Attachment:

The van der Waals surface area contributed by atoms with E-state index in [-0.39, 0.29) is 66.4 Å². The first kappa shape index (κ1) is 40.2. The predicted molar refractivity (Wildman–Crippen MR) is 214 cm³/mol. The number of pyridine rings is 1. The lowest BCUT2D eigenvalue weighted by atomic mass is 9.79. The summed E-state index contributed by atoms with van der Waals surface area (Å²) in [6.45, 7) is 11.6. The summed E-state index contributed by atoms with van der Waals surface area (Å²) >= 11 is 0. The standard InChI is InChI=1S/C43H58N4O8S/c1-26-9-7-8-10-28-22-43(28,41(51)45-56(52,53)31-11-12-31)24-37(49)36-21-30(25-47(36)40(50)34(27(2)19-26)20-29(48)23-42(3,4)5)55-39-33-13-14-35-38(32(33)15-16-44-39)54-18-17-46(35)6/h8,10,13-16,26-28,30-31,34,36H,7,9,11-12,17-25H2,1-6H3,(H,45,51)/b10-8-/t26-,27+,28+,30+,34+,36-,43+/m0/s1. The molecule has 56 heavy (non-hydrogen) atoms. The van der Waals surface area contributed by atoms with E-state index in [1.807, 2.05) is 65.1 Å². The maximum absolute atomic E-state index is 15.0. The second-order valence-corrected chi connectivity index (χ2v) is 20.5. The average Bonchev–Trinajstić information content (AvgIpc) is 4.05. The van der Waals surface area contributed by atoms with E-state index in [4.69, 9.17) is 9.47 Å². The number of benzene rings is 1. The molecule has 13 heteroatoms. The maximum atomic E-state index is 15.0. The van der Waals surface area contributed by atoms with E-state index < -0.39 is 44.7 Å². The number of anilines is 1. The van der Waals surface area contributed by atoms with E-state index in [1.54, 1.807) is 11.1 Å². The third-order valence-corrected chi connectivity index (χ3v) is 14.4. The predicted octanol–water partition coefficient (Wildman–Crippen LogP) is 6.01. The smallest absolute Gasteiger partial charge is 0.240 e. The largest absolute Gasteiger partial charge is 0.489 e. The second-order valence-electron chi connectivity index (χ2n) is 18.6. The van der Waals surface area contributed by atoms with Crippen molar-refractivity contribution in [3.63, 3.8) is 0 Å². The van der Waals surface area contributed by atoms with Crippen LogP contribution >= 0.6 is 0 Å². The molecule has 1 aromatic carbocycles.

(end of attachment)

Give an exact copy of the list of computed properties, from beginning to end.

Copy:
The van der Waals surface area contributed by atoms with E-state index in [-0.39, 0.29) is 66.4 Å². The first kappa shape index (κ1) is 40.2. The predicted molar refractivity (Wildman–Crippen MR) is 214 cm³/mol. The number of pyridine rings is 1. The lowest BCUT2D eigenvalue weighted by atomic mass is 9.79. The summed E-state index contributed by atoms with van der Waals surface area (Å²) in [6.45, 7) is 11.6. The summed E-state index contributed by atoms with van der Waals surface area (Å²) >= 11 is 0. The standard InChI is InChI=1S/C43H58N4O8S/c1-26-9-7-8-10-28-22-43(28,41(51)45-56(52,53)31-11-12-31)24-37(49)36-21-30(25-47(36)40(50)34(27(2)19-26)20-29(48)23-42(3,4)5)55-39-33-13-14-35-38(32(33)15-16-44-39)54-18-17-46(35)6/h8,10,13-16,26-28,30-31,34,36H,7,9,11-12,17-25H2,1-6H3,(H,45,51)/b10-8-/t26-,27+,28+,30+,34+,36-,43+/m0/s1. The molecule has 56 heavy (non-hydrogen) atoms. The van der Waals surface area contributed by atoms with E-state index in [1.807, 2.05) is 65.1 Å². The maximum absolute atomic E-state index is 15.0. The second-order valence-corrected chi connectivity index (χ2v) is 20.5. The average Bonchev–Trinajstić information content (AvgIpc) is 4.05. The van der Waals surface area contributed by atoms with E-state index in [4.69, 9.17) is 9.47 Å². The number of benzene rings is 1. The molecule has 13 heteroatoms. The maximum atomic E-state index is 15.0. The van der Waals surface area contributed by atoms with E-state index < -0.39 is 44.7 Å². The number of anilines is 1. The van der Waals surface area contributed by atoms with E-state index in [1.54, 1.807) is 11.1 Å². The third-order valence-corrected chi connectivity index (χ3v) is 14.4. The predicted octanol–water partition coefficient (Wildman–Crippen LogP) is 6.01. The smallest absolute Gasteiger partial charge is 0.240 e. The largest absolute Gasteiger partial charge is 0.489 e. The second-order valence-electron chi connectivity index (χ2n) is 18.6. The van der Waals surface area contributed by atoms with Crippen molar-refractivity contribution in [3.63, 3.8) is 0 Å². The van der Waals surface area contributed by atoms with Crippen LogP contribution >= 0.6 is 0 Å². The molecule has 1 aromatic carbocycles.